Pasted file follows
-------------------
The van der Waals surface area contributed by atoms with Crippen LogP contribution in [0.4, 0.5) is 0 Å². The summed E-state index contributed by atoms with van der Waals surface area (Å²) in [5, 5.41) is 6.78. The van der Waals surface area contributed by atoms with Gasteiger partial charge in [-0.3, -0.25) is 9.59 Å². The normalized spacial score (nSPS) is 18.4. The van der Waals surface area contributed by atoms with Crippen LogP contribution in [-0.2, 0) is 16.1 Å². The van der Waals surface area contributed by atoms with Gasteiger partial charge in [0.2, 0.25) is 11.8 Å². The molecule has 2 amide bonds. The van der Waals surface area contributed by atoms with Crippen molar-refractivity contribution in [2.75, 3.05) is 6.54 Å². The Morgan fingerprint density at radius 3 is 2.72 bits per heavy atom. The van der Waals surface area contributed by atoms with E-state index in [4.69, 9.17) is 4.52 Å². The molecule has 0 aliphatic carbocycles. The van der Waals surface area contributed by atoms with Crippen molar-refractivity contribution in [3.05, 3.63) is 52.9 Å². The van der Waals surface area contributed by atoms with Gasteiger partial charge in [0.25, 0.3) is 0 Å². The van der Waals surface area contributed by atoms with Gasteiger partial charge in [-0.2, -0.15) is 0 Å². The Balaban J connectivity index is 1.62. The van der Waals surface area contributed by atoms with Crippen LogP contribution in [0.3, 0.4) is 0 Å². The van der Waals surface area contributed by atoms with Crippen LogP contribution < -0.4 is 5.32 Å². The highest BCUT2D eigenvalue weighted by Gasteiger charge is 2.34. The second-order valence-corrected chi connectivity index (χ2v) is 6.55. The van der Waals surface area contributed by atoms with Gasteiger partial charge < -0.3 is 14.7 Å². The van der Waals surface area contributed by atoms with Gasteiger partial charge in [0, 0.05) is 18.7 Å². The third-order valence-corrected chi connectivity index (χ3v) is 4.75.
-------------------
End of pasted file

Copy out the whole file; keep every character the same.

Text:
The van der Waals surface area contributed by atoms with Crippen LogP contribution in [0.4, 0.5) is 0 Å². The summed E-state index contributed by atoms with van der Waals surface area (Å²) in [5, 5.41) is 6.78. The van der Waals surface area contributed by atoms with Gasteiger partial charge in [-0.3, -0.25) is 9.59 Å². The normalized spacial score (nSPS) is 18.4. The van der Waals surface area contributed by atoms with Crippen LogP contribution in [-0.2, 0) is 16.1 Å². The van der Waals surface area contributed by atoms with Gasteiger partial charge in [0.2, 0.25) is 11.8 Å². The molecule has 2 amide bonds. The van der Waals surface area contributed by atoms with Crippen molar-refractivity contribution in [2.75, 3.05) is 6.54 Å². The Morgan fingerprint density at radius 3 is 2.72 bits per heavy atom. The van der Waals surface area contributed by atoms with E-state index in [4.69, 9.17) is 4.52 Å². The molecule has 0 aliphatic carbocycles. The van der Waals surface area contributed by atoms with Crippen molar-refractivity contribution in [3.05, 3.63) is 52.9 Å². The van der Waals surface area contributed by atoms with Gasteiger partial charge in [0.25, 0.3) is 0 Å². The van der Waals surface area contributed by atoms with Gasteiger partial charge in [-0.2, -0.15) is 0 Å². The Balaban J connectivity index is 1.62. The van der Waals surface area contributed by atoms with Crippen LogP contribution in [0.3, 0.4) is 0 Å². The van der Waals surface area contributed by atoms with Crippen LogP contribution < -0.4 is 5.32 Å². The highest BCUT2D eigenvalue weighted by Gasteiger charge is 2.34. The second-order valence-corrected chi connectivity index (χ2v) is 6.55. The van der Waals surface area contributed by atoms with Gasteiger partial charge < -0.3 is 14.7 Å². The van der Waals surface area contributed by atoms with Gasteiger partial charge in [0, 0.05) is 18.7 Å². The third-order valence-corrected chi connectivity index (χ3v) is 4.75.